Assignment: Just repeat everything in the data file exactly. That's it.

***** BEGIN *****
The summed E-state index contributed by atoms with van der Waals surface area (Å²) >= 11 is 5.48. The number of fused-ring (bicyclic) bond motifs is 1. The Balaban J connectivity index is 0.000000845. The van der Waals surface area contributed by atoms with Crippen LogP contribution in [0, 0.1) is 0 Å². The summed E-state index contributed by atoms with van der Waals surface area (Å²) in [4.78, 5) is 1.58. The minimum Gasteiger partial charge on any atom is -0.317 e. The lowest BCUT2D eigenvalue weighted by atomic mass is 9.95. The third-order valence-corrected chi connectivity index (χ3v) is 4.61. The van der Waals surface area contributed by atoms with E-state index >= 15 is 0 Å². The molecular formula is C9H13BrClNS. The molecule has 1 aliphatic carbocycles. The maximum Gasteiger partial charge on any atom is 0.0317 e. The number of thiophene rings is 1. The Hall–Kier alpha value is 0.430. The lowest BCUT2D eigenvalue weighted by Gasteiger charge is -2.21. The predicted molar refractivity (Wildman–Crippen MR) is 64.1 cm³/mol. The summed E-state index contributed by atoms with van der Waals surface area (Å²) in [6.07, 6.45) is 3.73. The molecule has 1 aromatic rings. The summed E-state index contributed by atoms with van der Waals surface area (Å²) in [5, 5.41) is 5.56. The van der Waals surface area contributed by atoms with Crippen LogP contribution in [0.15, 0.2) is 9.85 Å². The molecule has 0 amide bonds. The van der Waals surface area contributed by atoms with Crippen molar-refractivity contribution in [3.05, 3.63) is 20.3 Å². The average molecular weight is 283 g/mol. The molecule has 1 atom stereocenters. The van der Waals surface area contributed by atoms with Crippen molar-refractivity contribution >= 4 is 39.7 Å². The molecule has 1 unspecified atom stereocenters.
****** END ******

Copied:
The summed E-state index contributed by atoms with van der Waals surface area (Å²) >= 11 is 5.48. The number of fused-ring (bicyclic) bond motifs is 1. The Balaban J connectivity index is 0.000000845. The van der Waals surface area contributed by atoms with Crippen LogP contribution in [0, 0.1) is 0 Å². The summed E-state index contributed by atoms with van der Waals surface area (Å²) in [4.78, 5) is 1.58. The minimum Gasteiger partial charge on any atom is -0.317 e. The lowest BCUT2D eigenvalue weighted by atomic mass is 9.95. The third-order valence-corrected chi connectivity index (χ3v) is 4.61. The van der Waals surface area contributed by atoms with E-state index >= 15 is 0 Å². The molecular formula is C9H13BrClNS. The molecule has 1 aliphatic carbocycles. The maximum Gasteiger partial charge on any atom is 0.0317 e. The number of thiophene rings is 1. The Hall–Kier alpha value is 0.430. The lowest BCUT2D eigenvalue weighted by Gasteiger charge is -2.21. The predicted molar refractivity (Wildman–Crippen MR) is 64.1 cm³/mol. The summed E-state index contributed by atoms with van der Waals surface area (Å²) in [6.07, 6.45) is 3.73. The molecule has 1 aromatic rings. The summed E-state index contributed by atoms with van der Waals surface area (Å²) in [5, 5.41) is 5.56. The van der Waals surface area contributed by atoms with Crippen LogP contribution in [0.15, 0.2) is 9.85 Å². The molecule has 0 amide bonds. The van der Waals surface area contributed by atoms with Crippen molar-refractivity contribution in [3.05, 3.63) is 20.3 Å². The average molecular weight is 283 g/mol. The molecule has 1 atom stereocenters. The van der Waals surface area contributed by atoms with Crippen molar-refractivity contribution >= 4 is 39.7 Å². The molecule has 1 unspecified atom stereocenters.